Keeping the peace

[Warning: This post contains discussion of sexual violence and intimate partner violence]

It's Sexual Assault Awareness Month in Ontario and right on cue, Jian decides he is going to agree to a Peace Bond in return for having his charges dropped. 

If you're here, reading this, you know that already.

But it seems that what many of you don't know is what a Peace Bond is or what the process is like. I know that because Google was bumping with searches for the words "Peace Bond" this week and I got asked a million times by a million different people to explain it to them.

If you want a brilliant legal perspective on what a Peace Bond is and its use in sexual assault trials, listen to the latter half of my radio show, recorded May 10th, with feminist lawyer Pamela Cross. You can listen here.

Because I am a woman. Because I have been raped. Because I was in an abusive relationship. Because I've worked with sexual assault survivors. Because I'm an empathetic person who gives a shit about the well being of the world. For all these reasons: Jian Ghomeshi's trial of the century has been really, really tough.

I thought the worst of it was over. That we'd have to endure another "Not guilty" verdict this summer. That we'd have to endure the trolls screaming "SEE! BITCHES LIE!" and then we'd all go back to the daily grind of trying to end rape culture.

But I got thrown for the most major of loops with the news that he would be signing a Peace Bond. 

I tried to get a Peace Bond and it was the most humiliating experience of my life.


[TRIGGER WARNING: This post talks about violence against womyn. Exercise self-care, folks.]

The law fails womyn. We actively enable abusers.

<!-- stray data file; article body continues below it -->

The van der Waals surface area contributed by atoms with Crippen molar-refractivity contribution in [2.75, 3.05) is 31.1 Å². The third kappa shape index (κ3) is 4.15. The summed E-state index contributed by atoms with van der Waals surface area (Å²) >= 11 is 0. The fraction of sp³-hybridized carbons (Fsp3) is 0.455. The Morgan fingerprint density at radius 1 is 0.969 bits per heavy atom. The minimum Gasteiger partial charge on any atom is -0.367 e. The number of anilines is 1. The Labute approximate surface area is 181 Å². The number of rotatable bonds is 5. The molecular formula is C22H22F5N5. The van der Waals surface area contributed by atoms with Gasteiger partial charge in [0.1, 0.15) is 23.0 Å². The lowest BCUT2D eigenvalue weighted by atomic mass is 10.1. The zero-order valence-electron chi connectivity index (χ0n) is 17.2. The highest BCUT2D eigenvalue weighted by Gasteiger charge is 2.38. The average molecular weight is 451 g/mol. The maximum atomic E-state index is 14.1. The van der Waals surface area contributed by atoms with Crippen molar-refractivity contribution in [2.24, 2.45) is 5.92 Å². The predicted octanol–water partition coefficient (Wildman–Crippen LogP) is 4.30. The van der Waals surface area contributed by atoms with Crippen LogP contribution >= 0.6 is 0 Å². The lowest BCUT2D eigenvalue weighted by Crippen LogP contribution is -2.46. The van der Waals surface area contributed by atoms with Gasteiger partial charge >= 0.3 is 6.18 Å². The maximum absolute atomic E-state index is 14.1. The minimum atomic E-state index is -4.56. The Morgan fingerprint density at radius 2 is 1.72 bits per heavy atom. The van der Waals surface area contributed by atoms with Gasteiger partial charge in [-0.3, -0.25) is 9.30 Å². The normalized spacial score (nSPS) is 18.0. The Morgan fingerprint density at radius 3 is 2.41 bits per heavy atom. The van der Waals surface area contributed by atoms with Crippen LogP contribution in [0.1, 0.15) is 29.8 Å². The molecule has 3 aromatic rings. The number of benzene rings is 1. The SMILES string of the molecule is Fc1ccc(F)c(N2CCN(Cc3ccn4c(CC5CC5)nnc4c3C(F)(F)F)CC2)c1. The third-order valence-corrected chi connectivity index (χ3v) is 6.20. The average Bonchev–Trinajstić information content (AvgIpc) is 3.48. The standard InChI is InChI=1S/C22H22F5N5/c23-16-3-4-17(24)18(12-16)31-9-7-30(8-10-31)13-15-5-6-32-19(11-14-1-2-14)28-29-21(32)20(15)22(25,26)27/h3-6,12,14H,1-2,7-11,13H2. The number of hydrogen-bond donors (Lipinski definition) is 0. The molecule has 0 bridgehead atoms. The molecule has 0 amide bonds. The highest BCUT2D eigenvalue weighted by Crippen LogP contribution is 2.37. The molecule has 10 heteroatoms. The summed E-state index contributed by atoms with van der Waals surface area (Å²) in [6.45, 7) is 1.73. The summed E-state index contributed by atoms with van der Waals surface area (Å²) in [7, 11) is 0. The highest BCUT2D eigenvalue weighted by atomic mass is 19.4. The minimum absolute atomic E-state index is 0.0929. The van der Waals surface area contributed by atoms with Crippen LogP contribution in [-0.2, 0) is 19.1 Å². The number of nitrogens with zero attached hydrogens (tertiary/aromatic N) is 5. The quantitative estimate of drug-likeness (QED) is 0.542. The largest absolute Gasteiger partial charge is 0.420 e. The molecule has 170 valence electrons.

We've known this for generations but 2K16 seems determined to drive it home.

Bill Cosby is suing. The Jian Ghomeshi trial is a fucking mess.  And now, we're trying to set Kesha free.

We need to #FreeKesha. We need to free all the Keshas, because girl is not alone.


But if enduring countless media interviews this year has taught me anything, it's that the average person does not understand abuser dynamics.

After I was raped

[Obvious trigger warning]

I think a lot about rape. But I rarely think about my own.

Thinking about rape is literally my job. I'm a sexual violence expert with a focus on public education. I spend my days, training people on how to prevent rape; talking to the media about better ways to talk about sexual violence; advocating for sexual assault survivors through the government and justice system; encouraging folks to build communities of accountability.

Most of my walking hours are spent thinking about rape in all its nuance and complexity.

But my own rape? Until recently, I had pushed it to the back of my brain or chucked in the pile of "Horribly traumatic things I've survived and never want to think about." 

I feel you in my bones

[CONTENT WARNING: This post is about gender-based violence. Please exercise self-care.]

There are things I lived through with my abuser that my soul has receded to the background in order to allow me to breathe, function and live a normal life.

There are things I have fought hard to keep only in blurs, because sharpening the edges would bring me to my knees.

But there are other moments so vivid in my memory that I know will remain in focus well into old age.

Now what?

So, your abuser just died. Holy shit, right? 

I'm here to tell you there is ZERO guide book on what to do next. And because so few people (if any) people talk about it, we're not even able to chat with each other and compare notes.

Now what?

What does freedom feel like?

My abuser just died.
My abuser just died.
My abuser just died.
My abuser just died.
My abuser just died.

I see the words. I say them. I write them.

But it does not compute. My brain does not absorb them.

Let's talk about the elephant

So, the past 10 months have been interesting, to say the least. 

I don't need to provide you with links because the words "Julie Lalonde" in Google and especially, "Julie Lalonde + RMC" bring up a stream of articles, clips, creepy blog posts and commentary on what happened (and what didn't happen) when I gave a series of briefings to the Royal Military College cadets on October 4, 2014.

The response was swift, intense and as of this writing, ongoing. 

I've never been contacted by more complete strangers in my entire life. My inbox was flooded, almost immediately, by allies, colleagues, internet randos, etc. Due to General Lawson's recent "Foot in mouth disease" comments, the issue has reignited so it is far from over.

This experience has taught me so much. 

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